When Lisa C. Moore's apartment burned to the ground four years ago, she was in the middle of editing an anthology about black lesbian and gay spirituality. What did the fire mean? Was it a sign from God so obvious that even the New Testament's Blind Man of Bethsaida could see it? Or was the strange electrical mishap simply a cruel cosmic joke? Fire and brimstone indeed.
Moore didn't spend too much time stressing over the larger significance of the fire that destroyed her Hyattsville, Md., home. After mourning the loss of just about everything she owned, she got right back on track. Though it took several years, that anthology, Spirited: Affirming the Soul and Black Gay/Lesbian Identity, has finally risen from the ashes of Moore's disaster.
“There was a black hole where my apartment was,” says Moore, a youthful 42 years old behind owlish glasses. She co-edited, with G. Winston James, the recently released Spirited and founded RedBone Press, which published it. “I managed to turn on my computer, but smoke had damaged the hard drive. I could salvage some of the essays but not all of them. So we had to piece the book back together.”
This book of 40 provocative, heartfelt essays examines both the pain and power of spirituality for black lesbians and gay men. (Full disclosure: An essay I wrote called “Revelations” appears in the collection.) Contributors include several lesbian ministers, a number of writers coming out against the backdrop of the church and others driven away from it. There's a “southern sanctified sissy,” a “heathen,” a “preacher's kid,” and one writer who says simply in the title of his piece, “I Hate God.”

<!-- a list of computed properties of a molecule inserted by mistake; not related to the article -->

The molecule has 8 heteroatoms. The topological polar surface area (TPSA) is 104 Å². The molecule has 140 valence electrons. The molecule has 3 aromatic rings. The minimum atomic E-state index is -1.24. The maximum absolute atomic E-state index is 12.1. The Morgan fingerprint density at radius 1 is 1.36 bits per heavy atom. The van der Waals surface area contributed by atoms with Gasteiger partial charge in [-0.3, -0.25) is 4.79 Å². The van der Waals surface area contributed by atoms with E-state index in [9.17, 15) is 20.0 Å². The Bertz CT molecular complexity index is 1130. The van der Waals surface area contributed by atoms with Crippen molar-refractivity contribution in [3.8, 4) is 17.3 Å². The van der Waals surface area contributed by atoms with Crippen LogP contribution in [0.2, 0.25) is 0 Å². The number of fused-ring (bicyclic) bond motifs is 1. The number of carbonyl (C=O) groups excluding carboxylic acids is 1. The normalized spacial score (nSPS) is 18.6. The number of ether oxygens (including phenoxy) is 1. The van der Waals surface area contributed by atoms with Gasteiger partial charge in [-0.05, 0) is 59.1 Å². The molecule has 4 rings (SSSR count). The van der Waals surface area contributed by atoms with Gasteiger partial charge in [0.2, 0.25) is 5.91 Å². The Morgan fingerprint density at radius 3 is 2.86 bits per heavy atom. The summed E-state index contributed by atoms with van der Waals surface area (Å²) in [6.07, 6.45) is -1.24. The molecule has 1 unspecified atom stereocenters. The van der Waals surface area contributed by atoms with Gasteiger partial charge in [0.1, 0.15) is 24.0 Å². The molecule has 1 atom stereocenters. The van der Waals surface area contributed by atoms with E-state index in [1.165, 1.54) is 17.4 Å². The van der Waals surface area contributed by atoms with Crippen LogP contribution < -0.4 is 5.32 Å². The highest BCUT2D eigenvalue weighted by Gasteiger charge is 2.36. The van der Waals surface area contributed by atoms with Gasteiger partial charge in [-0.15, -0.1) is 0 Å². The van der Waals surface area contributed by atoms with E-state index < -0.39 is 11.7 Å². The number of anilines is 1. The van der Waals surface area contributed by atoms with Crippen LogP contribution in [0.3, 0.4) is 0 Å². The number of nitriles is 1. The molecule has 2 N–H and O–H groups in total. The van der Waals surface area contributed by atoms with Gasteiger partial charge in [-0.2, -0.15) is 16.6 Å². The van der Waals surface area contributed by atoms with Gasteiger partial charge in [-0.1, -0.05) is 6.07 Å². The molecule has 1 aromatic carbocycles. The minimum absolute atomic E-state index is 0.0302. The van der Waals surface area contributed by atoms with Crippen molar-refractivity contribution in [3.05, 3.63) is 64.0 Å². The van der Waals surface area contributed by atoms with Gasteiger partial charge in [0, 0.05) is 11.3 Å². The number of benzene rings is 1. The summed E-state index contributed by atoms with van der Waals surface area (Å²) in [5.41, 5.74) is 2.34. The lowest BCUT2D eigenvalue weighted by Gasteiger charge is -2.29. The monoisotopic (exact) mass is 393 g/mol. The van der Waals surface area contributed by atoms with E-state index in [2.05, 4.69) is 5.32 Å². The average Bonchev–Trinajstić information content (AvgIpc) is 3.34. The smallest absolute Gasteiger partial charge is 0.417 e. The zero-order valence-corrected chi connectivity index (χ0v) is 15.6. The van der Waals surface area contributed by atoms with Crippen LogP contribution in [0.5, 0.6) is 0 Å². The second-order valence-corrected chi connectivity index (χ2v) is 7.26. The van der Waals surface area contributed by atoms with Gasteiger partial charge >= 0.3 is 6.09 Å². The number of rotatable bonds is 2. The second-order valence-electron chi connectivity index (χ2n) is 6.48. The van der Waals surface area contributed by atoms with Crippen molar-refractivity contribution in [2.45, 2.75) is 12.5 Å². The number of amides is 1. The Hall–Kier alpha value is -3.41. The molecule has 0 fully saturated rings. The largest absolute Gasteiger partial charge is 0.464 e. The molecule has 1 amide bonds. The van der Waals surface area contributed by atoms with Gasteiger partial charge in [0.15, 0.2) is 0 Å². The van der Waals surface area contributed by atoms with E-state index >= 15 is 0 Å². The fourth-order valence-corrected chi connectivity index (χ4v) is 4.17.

Despite the delay in publication, Spirited came at the right time: just when many of us need it the most. Large numbers of black lesbians and gay men who were raised in the church have found ourselves drummed out of it. We've been damned and cursed by people who learned better, betrayed by an institution that should be saving souls, not destroying them.
Most recently, we've seen the most visible sector of the black Christian church lose its way. Over the past several years, a number of big-name African-American clergy have been co-opted by the Christian right to bolster its poisonous movement against lesbians and gay men, particularly gay marriage. What happened to the African-American church, which was synonymous with freedom, justice and civil rights, producing leaders like Dr. Martin Luther King? Too many of the flock have become acolytes of the Bush Administration with its politics of exclusion and are worshipping at the altar of capitalism.